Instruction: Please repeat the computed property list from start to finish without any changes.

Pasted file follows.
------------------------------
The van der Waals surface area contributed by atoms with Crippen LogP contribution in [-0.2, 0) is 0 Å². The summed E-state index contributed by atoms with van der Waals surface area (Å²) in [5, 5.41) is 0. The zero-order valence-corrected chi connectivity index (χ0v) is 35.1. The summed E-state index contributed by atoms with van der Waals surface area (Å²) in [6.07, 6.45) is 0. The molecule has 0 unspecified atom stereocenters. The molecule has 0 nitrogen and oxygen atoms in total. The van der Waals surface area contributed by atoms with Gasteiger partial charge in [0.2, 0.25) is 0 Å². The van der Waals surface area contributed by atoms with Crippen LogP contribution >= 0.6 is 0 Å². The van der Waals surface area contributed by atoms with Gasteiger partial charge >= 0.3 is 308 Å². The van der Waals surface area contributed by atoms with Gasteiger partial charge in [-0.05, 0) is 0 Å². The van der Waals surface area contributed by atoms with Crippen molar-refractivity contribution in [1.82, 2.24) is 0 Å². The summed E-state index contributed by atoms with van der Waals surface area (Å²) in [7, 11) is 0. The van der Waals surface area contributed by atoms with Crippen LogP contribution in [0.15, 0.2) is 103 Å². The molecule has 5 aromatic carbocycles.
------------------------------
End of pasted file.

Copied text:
The van der Waals surface area contributed by atoms with Crippen LogP contribution in [-0.2, 0) is 0 Å². The summed E-state index contributed by atoms with van der Waals surface area (Å²) in [5, 5.41) is 0. The zero-order valence-corrected chi connectivity index (χ0v) is 35.1. The summed E-state index contributed by atoms with van der Waals surface area (Å²) in [6.07, 6.45) is 0. The molecule has 0 unspecified atom stereocenters. The molecule has 0 nitrogen and oxygen atoms in total. The van der Waals surface area contributed by atoms with Gasteiger partial charge in [0.2, 0.25) is 0 Å². The van der Waals surface area contributed by atoms with Crippen LogP contribution >= 0.6 is 0 Å². The van der Waals surface area contributed by atoms with Gasteiger partial charge >= 0.3 is 308 Å². The van der Waals surface area contributed by atoms with Gasteiger partial charge in [-0.05, 0) is 0 Å². The van der Waals surface area contributed by atoms with Crippen molar-refractivity contribution in [1.82, 2.24) is 0 Å². The summed E-state index contributed by atoms with van der Waals surface area (Å²) in [7, 11) is 0. The van der Waals surface area contributed by atoms with Crippen LogP contribution in [0.15, 0.2) is 103 Å². The molecule has 5 aromatic carbocycles.